Suppliers, deliverymen, and materialmen of primary employers occupy a middle ground in the spectrum of permissible activity under 8(b)(4). They are neutralemployees to the extent that direct appeals to them with an object to induce them not to deliver to or deal with the primary employer will result in a finding of unlawful secondary activity. See, e. g., Nassau Building Trades Council (Theresa Garden Apartments, Inc.), 162 N.L.R.B. No. 13, 64 L.R.R.M. 1035 (1966) (unlawful secondary activity when picketers asked supplier not to deliver material to primary employer); Teamsters, Local 408 (Charles S. Wood & Co.), 132 N.L.R.B. No. 10, 48 L.R.R.M. 1326 ( ) (unlawful secondary activity when picketers requested deliveryman to respect their picket line). Yet, their activities are sufficiently vital8 to the daily operations of the primary employer that the latter cannot insulate them from the influence of a valid primary picket itself.9 Thus, in General Electric, the Supreme Court held that while a primary employer on a common situs could establish separate gates for the use of employees of neutral employers, he could not set up a separate gate for those making regular plant deliveries since "the barring of picketing at that location would make a clear invasion on traditional primary activity of appealing to neutral employees whose tasks aid the employer's everyday operations. 366 U.S. at 680-81, 81 S.Ct. 1285. Likewise, in United Steelworkers of America v. N.L.R.B. (Carrier Corporation), 376 U.S. 492, 84 S.Ct. 899, 11 L.Ed.2d 863 (1964), the Supreme Court held to be primary that picketing of a gate that was used by neutral employees who made deliveries and pick-ups of goods at the primary's plant, but that was not on the primary's property and was not used by the primary's employees for access to the premises:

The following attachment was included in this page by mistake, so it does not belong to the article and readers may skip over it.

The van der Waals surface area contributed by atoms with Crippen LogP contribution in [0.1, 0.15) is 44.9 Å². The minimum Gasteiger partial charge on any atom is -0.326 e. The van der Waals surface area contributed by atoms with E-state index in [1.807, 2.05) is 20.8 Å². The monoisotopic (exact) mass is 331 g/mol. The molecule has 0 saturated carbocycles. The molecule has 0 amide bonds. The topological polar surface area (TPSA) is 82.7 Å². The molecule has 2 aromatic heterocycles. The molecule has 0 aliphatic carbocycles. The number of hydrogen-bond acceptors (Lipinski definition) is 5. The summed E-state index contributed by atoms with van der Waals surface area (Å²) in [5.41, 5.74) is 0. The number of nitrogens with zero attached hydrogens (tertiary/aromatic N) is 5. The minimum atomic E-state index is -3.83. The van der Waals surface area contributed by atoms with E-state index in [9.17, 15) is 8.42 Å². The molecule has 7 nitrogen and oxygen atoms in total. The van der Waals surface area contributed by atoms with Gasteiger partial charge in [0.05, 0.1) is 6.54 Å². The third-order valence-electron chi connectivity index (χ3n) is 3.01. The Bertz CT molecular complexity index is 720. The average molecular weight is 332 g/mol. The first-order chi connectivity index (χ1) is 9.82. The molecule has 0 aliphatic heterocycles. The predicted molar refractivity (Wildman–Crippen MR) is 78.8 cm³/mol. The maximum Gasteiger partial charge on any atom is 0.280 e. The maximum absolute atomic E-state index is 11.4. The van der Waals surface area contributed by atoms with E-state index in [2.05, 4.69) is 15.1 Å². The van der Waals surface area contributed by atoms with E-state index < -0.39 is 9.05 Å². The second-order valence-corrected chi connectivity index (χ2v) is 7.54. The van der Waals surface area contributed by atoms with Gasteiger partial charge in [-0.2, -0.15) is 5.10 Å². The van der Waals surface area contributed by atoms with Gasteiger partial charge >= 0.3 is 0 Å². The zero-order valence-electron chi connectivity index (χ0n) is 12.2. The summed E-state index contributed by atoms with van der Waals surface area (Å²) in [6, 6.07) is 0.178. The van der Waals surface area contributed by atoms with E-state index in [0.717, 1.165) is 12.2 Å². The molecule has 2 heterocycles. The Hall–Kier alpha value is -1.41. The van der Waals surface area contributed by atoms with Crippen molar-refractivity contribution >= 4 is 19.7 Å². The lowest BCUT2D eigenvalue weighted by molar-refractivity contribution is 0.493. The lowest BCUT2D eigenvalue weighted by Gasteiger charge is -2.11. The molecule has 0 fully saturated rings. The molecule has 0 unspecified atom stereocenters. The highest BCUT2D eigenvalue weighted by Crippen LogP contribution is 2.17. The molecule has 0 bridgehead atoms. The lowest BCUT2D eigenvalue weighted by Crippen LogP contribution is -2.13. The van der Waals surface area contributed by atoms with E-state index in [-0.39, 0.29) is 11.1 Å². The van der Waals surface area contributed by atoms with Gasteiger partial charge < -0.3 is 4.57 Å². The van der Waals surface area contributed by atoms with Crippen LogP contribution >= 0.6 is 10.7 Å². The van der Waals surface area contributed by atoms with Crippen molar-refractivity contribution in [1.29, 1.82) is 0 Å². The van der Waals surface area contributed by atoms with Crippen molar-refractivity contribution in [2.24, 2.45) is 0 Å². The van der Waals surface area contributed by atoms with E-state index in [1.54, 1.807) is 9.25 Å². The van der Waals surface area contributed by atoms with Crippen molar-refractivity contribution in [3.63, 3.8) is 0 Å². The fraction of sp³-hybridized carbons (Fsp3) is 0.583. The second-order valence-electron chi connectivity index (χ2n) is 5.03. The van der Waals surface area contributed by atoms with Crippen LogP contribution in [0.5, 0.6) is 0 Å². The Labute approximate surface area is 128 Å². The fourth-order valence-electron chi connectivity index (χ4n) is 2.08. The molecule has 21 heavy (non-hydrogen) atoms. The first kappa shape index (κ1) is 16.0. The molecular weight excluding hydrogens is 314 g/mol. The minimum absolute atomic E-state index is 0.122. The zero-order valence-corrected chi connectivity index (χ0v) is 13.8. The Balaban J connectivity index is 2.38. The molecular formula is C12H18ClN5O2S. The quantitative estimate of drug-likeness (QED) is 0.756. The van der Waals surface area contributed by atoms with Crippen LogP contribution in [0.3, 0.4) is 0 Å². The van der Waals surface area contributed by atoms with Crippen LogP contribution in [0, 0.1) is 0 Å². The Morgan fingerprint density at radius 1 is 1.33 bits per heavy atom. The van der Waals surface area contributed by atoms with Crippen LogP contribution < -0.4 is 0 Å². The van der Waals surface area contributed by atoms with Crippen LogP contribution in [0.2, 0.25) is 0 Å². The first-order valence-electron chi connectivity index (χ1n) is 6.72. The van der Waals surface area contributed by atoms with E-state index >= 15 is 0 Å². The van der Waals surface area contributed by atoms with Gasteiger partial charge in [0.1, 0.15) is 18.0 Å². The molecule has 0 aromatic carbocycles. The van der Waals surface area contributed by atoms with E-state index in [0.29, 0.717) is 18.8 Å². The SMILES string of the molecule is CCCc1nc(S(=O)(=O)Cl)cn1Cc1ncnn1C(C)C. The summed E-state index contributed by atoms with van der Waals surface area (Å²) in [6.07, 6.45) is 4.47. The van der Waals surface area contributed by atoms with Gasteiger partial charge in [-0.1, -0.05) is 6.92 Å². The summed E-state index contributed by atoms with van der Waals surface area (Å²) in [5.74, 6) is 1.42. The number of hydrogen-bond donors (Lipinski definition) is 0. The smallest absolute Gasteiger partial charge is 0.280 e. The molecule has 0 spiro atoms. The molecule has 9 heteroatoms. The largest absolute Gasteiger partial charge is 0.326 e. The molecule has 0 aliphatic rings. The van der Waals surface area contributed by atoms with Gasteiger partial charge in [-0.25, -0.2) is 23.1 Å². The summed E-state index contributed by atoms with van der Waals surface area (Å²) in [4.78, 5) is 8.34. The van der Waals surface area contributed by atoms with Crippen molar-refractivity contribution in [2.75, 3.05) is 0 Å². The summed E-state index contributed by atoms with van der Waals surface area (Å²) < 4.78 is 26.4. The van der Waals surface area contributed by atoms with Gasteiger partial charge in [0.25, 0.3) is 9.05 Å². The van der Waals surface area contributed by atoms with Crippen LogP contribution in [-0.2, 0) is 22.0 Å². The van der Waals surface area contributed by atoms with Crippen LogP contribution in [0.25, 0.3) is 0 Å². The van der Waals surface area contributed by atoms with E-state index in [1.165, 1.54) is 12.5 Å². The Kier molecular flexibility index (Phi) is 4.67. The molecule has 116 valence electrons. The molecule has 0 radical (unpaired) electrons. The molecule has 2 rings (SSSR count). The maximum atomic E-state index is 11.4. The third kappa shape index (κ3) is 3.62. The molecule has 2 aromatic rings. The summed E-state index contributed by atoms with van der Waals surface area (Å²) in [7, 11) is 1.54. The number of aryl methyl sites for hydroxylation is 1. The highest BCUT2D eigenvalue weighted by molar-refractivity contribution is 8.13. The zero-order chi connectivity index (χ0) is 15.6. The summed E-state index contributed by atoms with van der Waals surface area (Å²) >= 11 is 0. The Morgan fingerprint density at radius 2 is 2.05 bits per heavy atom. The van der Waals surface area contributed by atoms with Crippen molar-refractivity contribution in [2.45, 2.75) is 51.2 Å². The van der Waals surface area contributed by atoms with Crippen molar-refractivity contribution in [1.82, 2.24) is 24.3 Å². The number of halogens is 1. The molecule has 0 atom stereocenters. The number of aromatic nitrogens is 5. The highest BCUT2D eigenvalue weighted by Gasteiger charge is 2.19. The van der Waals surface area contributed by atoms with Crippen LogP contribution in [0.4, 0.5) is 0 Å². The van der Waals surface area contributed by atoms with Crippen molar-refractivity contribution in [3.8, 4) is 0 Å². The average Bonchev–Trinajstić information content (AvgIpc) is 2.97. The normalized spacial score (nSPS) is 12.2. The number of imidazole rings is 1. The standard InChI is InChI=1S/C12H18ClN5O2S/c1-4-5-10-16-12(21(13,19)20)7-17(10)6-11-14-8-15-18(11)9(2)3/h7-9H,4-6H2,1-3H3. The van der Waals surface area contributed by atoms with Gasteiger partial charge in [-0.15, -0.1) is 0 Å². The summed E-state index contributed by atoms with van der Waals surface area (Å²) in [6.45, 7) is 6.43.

The primary strike, which is protected by the proviso, is aimed at applying economic pressure by halting the day-to-day operations of the struck employer. But Congress not only preserved the right to strike; it also saved 'primary picketing' from the secondary ban. Picketing has traditionally been a major weapon to implement the goals of a strike and has characteristically been aimed at all those approaching the situs whose mission is selling, delivering, or otherwise contributing to the operations which the strike is endeavoring to halt. In light of this traditional goal of primary pressures we think Congress intended to preserve the right to picket during a strike a gate reserved for employees of neutral delivery men furnishing day-to-day service essential to the plant's regular operations.